Hello everyone, I was wondering if anyone could help solve my problem... ...How much time in seconds (or milleseconds) would light travel in 1ft? (assuming that it was traveling in a vacuum.) I spent 2 and a half hours yesterday trying to solve this problem, but without much luck. I remember back in school, I would know how to do this kind of stuff, but now...well, you know. If anyone knows the answer to this problem (and if possible, a formula), I would much apreciate it.
How much time to cover 300,000,000 meters (that's about 1,000,000,000 ft)? So, how much time to cover 1 ft?
That would be a good homework question, what is planck's constant in the furlong/firkin/fortnight system.
Mines a trick question. In planck units c=1, hbar=1 and G=1. Yours is harder. What's the mass unit in the firkin system? Stones, right?
Using dimensional analysis, h is in Joule-seconds or kg*(m/s)^2*s = kg*m^2/s Although http://en.wikipedia.org/wiki/FFF_System says that firkin is a mass, according to http://en.wikipedia.org/wiki/Firkin and google, firkin is a volume: http://www.google.com/search?q=firkin+in+m^3 . However, since it is used with water (whose density is about 1000 kg/m^3), we have an expression for the mass in kg of a firkin of water http://www.google.com/search?q=kg+in+firkin*(1000+kg/m^3) So, since google has a problem with numerical constants in the unit conversion, http://www.google.com/search?q=h/1000+in+(firkin)*(kg/m^3)*furlong^2/fortnight h / 1 000 = 4.8405995 × 10-34 (firkin * (kg / (m^3)) * (furlong^2)) / fortnight or h = 4.8405995 × 10^(-34) (firkin of water) * (furlong^2) / fortnight (FYI: http://www.google.com/search?q=c+in+furlongs+per+fortnight yields the speed of light = 1.8026175 × 10^12 furlongs per fortnight)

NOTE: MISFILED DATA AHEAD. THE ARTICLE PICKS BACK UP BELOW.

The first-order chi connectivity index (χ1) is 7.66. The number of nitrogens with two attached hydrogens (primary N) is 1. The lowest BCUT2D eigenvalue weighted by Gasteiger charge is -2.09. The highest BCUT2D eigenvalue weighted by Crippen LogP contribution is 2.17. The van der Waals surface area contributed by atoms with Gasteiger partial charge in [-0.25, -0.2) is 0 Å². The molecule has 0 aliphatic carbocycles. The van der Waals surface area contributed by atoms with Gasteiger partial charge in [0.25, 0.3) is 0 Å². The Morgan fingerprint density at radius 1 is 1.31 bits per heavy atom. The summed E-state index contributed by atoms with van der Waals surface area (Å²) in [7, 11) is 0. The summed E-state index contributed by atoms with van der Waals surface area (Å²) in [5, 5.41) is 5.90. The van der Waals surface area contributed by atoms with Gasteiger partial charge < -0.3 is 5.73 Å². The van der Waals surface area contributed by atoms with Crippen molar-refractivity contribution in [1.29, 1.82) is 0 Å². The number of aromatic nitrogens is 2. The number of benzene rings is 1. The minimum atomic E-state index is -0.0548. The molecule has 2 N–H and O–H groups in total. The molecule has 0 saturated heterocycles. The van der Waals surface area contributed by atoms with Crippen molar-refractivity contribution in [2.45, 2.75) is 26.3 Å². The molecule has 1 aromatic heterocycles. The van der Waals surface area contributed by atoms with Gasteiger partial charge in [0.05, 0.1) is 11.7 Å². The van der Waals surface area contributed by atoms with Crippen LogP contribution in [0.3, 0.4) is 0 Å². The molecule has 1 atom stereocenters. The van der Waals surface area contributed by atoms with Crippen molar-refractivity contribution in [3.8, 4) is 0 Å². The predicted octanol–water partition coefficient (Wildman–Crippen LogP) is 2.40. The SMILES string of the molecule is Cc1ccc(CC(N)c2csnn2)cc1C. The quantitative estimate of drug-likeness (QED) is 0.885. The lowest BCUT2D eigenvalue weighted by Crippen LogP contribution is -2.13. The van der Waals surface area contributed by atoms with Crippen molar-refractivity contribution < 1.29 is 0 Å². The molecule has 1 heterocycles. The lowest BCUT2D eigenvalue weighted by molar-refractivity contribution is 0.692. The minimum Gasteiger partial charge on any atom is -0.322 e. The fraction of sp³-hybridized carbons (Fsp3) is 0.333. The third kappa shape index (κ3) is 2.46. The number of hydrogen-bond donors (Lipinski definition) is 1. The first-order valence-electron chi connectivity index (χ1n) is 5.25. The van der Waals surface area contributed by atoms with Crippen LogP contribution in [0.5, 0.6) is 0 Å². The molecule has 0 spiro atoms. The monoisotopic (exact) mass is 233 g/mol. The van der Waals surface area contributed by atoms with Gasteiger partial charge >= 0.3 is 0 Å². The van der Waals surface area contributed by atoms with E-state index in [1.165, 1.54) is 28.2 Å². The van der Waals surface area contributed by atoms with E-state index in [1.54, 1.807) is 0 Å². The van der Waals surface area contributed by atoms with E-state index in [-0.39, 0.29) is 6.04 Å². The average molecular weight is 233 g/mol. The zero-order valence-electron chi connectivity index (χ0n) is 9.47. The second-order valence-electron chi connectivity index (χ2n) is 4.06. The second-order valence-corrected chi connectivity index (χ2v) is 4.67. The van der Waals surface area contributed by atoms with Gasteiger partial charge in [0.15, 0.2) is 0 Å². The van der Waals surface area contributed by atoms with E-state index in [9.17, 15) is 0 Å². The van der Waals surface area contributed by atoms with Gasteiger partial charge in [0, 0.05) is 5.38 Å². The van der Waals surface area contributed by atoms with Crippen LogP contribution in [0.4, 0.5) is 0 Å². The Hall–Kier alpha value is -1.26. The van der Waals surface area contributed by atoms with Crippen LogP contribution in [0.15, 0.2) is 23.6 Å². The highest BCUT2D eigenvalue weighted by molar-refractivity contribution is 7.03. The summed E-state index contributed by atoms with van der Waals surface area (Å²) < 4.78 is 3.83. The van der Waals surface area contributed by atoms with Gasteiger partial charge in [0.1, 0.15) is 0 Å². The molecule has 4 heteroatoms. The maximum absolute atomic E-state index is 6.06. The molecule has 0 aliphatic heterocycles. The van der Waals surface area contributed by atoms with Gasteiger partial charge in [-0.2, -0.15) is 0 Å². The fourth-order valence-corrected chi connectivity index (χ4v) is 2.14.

Well done, although a traditionalist would say that mass should be a firkin of ale not water! Some interesting units I hadn't heard of here http://en.wikipedia.org/wiki/List_of_strange_units_of_measurement